New Guards Group acquired Opening Ceremony, which aims to capitalize on the company’s brand awareness while eschewing the retail stores that made it famous.

WHAT HAPPENED: New Guards Group, the Farfetch-owned brand platform, acquired Opening Ceremony’s intellectual property and secured a design contract with its two founders to focus on its private label merchandise. New Guards will move the brand’s manufacturing to Italy and its website to Farfetch.

WHY IT MATTERS:

  • While the acquisition allows Opening Ceremony to expand internationally, it should stay focused on the New York City market. Opening Ceremony can attribute the bulk of its success to its New York City origins and being in the right place at the right time. While Opening Ceremony is known worldwide, its business isn’t proven globally and expanding internationally takes away focus on its business in key urban markets. Famed Seattle retailer Totokaelo ran into a similar issue when it opened its first store in New York City, where it tried to replicate its model. But what made the brand special in Seattle didn’t translate to success in New York City, an issue Opening Ceremony will need to be mindful of as it expands.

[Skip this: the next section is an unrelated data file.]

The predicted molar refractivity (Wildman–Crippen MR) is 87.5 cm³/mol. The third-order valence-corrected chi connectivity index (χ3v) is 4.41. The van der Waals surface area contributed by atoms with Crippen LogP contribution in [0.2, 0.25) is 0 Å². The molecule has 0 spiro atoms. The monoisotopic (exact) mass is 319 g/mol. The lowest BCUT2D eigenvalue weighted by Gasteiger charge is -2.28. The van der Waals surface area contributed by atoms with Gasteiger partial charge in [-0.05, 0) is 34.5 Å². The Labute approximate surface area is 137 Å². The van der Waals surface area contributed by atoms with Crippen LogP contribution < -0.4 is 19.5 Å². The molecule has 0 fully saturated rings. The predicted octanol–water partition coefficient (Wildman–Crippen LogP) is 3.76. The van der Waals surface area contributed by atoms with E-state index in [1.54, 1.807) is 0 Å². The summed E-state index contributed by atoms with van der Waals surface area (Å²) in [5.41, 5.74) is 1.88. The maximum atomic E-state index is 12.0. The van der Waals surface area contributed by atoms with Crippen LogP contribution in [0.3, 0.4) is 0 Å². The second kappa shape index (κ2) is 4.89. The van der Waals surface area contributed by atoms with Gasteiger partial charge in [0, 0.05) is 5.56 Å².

• Opening Ceremony is the latest addition to a long list of boutique third-party retailers that have either gone bankrupt, sold for a small amount of money or significantly scaled down their operations. Opening Ceremony’s distinct ability to merchandise under-the-radar brands alongside legacy players enabled the retailer to cultivate a loyal following. But social media shifted the fashion consumer’s focus away from stores like Colette, Totokaleo or Opening Ceremony and onto a number of digital platforms from Net-a-porter to Farfetch itself to media companies like Highsnobiety and Hypebeast. Discovery alone is no longer a viable value proposition for third-party retailers.